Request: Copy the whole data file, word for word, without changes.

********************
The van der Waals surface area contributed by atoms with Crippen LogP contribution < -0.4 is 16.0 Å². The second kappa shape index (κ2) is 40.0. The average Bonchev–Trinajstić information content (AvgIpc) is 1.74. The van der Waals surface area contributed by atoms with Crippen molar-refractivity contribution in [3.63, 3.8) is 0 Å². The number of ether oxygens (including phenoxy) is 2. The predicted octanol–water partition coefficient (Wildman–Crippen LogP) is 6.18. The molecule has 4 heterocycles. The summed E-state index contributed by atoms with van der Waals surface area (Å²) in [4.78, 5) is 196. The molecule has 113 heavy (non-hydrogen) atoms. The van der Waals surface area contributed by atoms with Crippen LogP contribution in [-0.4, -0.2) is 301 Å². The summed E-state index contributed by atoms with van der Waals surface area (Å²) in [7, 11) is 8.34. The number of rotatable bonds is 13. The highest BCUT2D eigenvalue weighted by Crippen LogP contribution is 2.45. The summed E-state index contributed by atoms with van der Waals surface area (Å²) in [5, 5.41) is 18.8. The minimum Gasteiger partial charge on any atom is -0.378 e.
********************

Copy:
The van der Waals surface area contributed by atoms with Crippen LogP contribution < -0.4 is 16.0 Å². The second kappa shape index (κ2) is 40.0. The average Bonchev–Trinajstić information content (AvgIpc) is 1.74. The van der Waals surface area contributed by atoms with Crippen molar-refractivity contribution in [3.63, 3.8) is 0 Å². The number of ether oxygens (including phenoxy) is 2. The predicted octanol–water partition coefficient (Wildman–Crippen LogP) is 6.18. The molecule has 4 heterocycles. The summed E-state index contributed by atoms with van der Waals surface area (Å²) in [4.78, 5) is 196. The molecule has 113 heavy (non-hydrogen) atoms. The van der Waals surface area contributed by atoms with Crippen LogP contribution in [-0.4, -0.2) is 301 Å². The summed E-state index contributed by atoms with van der Waals surface area (Å²) in [7, 11) is 8.34. The number of rotatable bonds is 13. The highest BCUT2D eigenvalue weighted by Crippen LogP contribution is 2.45. The summed E-state index contributed by atoms with van der Waals surface area (Å²) in [5, 5.41) is 18.8. The minimum Gasteiger partial charge on any atom is -0.378 e.